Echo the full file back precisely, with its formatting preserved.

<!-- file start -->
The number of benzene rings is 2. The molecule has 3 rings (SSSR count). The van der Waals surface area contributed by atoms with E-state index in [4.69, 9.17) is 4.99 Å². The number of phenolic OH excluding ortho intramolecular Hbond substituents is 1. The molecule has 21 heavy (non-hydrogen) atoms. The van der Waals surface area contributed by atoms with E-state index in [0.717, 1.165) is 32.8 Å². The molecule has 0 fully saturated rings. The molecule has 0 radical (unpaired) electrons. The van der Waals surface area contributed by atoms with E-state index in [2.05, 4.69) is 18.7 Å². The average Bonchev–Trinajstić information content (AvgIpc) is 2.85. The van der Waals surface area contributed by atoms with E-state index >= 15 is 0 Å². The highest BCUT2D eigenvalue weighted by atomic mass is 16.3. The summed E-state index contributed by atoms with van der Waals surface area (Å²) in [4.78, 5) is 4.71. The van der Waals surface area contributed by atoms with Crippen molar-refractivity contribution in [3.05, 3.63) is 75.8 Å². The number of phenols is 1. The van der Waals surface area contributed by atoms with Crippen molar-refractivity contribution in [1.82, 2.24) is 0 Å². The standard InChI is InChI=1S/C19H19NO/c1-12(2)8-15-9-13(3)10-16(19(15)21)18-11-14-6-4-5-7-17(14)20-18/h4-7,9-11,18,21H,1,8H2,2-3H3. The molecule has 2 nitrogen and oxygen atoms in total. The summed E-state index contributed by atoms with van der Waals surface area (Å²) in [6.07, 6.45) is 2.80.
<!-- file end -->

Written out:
The number of benzene rings is 2. The molecule has 3 rings (SSSR count). The van der Waals surface area contributed by atoms with E-state index in [4.69, 9.17) is 4.99 Å². The number of phenolic OH excluding ortho intramolecular Hbond substituents is 1. The molecule has 21 heavy (non-hydrogen) atoms. The van der Waals surface area contributed by atoms with E-state index in [0.717, 1.165) is 32.8 Å². The molecule has 0 fully saturated rings. The molecule has 0 radical (unpaired) electrons. The van der Waals surface area contributed by atoms with E-state index in [2.05, 4.69) is 18.7 Å². The average Bonchev–Trinajstić information content (AvgIpc) is 2.85. The van der Waals surface area contributed by atoms with E-state index >= 15 is 0 Å². The highest BCUT2D eigenvalue weighted by atomic mass is 16.3. The summed E-state index contributed by atoms with van der Waals surface area (Å²) in [4.78, 5) is 4.71. The van der Waals surface area contributed by atoms with Crippen molar-refractivity contribution in [3.05, 3.63) is 75.8 Å². The number of phenols is 1. The van der Waals surface area contributed by atoms with Crippen molar-refractivity contribution in [1.82, 2.24) is 0 Å². The standard InChI is InChI=1S/C19H19NO/c1-12(2)8-15-9-13(3)10-16(19(15)21)18-11-14-6-4-5-7-17(14)20-18/h4-7,9-11,18,21H,1,8H2,2-3H3. The molecule has 2 nitrogen and oxygen atoms in total. The summed E-state index contributed by atoms with van der Waals surface area (Å²) in [6.07, 6.45) is 2.80.